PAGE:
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In C++, the integer variable bar evaluates to 1 in this code

int foo = 0;
int bar = ++foo;

and 0 in this code

int foo = 0;
int bar = foo++;

Is this behavior prevalent in most popular languages?

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Thats exactly to specification in languages with that operator. Have you looked at what those operators mean? – Rig Mar 25 '12 at 16:39
up vote 10 down vote accepted

The C-like languages, such as C++, Java, and C# all have this behavior.

The definitely not C-like languages such as ruby or python typically don't have an increment or decrement operator whatsoever.

So many popular languages do have this behavior, but other popular languages don't have those operators at all.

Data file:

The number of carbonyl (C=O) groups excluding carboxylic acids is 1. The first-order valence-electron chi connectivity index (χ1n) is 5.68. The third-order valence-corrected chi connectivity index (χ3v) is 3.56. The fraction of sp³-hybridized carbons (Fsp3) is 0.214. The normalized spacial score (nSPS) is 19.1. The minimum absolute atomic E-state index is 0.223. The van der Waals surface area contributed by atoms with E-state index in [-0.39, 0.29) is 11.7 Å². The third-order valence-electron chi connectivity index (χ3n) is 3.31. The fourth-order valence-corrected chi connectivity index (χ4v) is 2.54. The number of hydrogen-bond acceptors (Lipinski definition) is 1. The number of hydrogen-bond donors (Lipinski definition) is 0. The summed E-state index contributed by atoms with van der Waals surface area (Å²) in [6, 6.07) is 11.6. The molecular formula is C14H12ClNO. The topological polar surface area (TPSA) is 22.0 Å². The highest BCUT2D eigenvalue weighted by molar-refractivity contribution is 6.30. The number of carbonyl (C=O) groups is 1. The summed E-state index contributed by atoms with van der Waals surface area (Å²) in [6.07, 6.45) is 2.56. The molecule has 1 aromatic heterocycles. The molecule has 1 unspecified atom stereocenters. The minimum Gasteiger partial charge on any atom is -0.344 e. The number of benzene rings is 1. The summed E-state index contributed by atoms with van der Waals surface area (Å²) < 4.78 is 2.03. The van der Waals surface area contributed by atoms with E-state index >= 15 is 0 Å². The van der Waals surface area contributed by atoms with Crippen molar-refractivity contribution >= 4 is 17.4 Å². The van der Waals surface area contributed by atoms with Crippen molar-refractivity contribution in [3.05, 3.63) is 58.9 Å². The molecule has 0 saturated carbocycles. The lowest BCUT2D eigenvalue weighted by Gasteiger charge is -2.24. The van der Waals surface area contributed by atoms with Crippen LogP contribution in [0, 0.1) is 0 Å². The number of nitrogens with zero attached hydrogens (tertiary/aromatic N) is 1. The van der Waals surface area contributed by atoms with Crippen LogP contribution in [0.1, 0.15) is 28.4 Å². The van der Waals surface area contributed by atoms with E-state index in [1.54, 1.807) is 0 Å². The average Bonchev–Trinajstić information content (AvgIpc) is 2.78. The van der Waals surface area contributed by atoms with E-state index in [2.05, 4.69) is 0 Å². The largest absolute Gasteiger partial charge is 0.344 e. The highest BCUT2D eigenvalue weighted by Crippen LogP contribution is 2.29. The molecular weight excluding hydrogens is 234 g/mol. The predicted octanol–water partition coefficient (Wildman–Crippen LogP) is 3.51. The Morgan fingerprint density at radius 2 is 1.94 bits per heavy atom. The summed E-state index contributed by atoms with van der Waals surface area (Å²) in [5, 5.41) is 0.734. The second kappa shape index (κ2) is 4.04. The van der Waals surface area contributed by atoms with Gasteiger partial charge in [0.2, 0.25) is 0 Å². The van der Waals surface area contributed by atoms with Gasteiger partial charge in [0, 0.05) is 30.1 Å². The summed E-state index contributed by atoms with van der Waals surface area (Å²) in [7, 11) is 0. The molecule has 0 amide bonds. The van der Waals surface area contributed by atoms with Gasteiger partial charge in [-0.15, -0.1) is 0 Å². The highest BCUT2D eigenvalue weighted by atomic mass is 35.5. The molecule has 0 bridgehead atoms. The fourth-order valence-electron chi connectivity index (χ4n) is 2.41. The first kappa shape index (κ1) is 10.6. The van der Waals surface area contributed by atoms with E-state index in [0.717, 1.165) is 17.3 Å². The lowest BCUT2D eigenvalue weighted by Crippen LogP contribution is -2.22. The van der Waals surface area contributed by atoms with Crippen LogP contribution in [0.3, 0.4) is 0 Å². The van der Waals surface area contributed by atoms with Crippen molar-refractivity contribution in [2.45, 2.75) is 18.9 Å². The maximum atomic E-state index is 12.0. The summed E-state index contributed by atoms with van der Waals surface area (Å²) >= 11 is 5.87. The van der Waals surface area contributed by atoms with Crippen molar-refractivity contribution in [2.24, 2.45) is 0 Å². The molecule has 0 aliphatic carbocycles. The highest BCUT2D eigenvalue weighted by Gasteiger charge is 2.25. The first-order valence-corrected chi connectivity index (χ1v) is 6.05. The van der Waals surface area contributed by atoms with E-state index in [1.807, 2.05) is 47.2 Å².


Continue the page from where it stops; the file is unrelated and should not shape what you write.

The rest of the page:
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Python doesn't have ++, but it does have +=. – dan04 Mar 25 '12 at 5:09
@dan04, absolutely. I don't why you brought it up. – Winston Ewert Mar 25 '12 at 14:48
What about languages like Perl, which aren't C-like, but have ++ and -- – Dynamic Mar 25 '12 at 21:29
@Jae, I believe Perl is like the C-like languages in this regard. – Winston Ewert Mar 27 '12 at 0:48
An interesting difference between Java and C/C++ is that result of more complex expressions including pre- and post-increment operators (such as x = x++ + ++x - x--) tend to be undefined/implementation-defined in C/C++ and are strictly defined in Java. That's a source of much "why doesn't this (insanely complex) code work in Java" questions. I don't know exactly, but I guess C# went the Java route on this one. – Joachim Sauer Mar 28 '12 at 7:15

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